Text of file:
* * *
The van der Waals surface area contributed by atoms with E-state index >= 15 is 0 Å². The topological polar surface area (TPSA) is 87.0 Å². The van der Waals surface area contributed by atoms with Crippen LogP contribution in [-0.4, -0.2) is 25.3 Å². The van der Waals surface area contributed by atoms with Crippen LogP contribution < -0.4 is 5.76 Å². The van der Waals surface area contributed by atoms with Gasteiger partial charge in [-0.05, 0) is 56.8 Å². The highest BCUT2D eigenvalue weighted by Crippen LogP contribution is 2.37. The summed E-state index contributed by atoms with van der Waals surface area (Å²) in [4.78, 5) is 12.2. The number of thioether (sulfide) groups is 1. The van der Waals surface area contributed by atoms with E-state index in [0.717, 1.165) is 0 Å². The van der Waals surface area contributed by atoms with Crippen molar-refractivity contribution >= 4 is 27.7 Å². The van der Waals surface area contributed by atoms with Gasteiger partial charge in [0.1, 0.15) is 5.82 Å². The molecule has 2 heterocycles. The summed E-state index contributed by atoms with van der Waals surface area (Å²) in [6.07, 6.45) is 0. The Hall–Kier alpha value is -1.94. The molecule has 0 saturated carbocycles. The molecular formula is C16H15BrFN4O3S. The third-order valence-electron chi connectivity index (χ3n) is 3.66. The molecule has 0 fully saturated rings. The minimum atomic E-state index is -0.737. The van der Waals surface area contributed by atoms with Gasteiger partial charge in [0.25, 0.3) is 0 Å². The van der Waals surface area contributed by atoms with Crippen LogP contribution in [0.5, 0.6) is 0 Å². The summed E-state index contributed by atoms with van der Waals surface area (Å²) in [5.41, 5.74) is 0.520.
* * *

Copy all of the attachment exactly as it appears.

The van der Waals surface area contributed by atoms with E-state index >= 15 is 0 Å². The topological polar surface area (TPSA) is 87.0 Å². The van der Waals surface area contributed by atoms with Crippen LogP contribution in [-0.4, -0.2) is 25.3 Å². The van der Waals surface area contributed by atoms with Crippen LogP contribution < -0.4 is 5.76 Å². The van der Waals surface area contributed by atoms with Gasteiger partial charge in [-0.05, 0) is 56.8 Å². The highest BCUT2D eigenvalue weighted by Crippen LogP contribution is 2.37. The summed E-state index contributed by atoms with van der Waals surface area (Å²) in [4.78, 5) is 12.2. The number of thioether (sulfide) groups is 1. The van der Waals surface area contributed by atoms with E-state index in [0.717, 1.165) is 0 Å². The van der Waals surface area contributed by atoms with Crippen molar-refractivity contribution >= 4 is 27.7 Å². The van der Waals surface area contributed by atoms with Gasteiger partial charge in [0.1, 0.15) is 5.82 Å². The molecule has 2 heterocycles. The summed E-state index contributed by atoms with van der Waals surface area (Å²) in [6.07, 6.45) is 0. The Hall–Kier alpha value is -1.94. The molecule has 0 saturated carbocycles. The molecular formula is C16H15BrFN4O3S. The third-order valence-electron chi connectivity index (χ3n) is 3.66. The molecule has 0 fully saturated rings. The minimum atomic E-state index is -0.737. The van der Waals surface area contributed by atoms with Gasteiger partial charge in [0.25, 0.3) is 0 Å². The van der Waals surface area contributed by atoms with Crippen LogP contribution in [0.5, 0.6) is 0 Å². The summed E-state index contributed by atoms with van der Waals surface area (Å²) in [5.41, 5.74) is 0.520.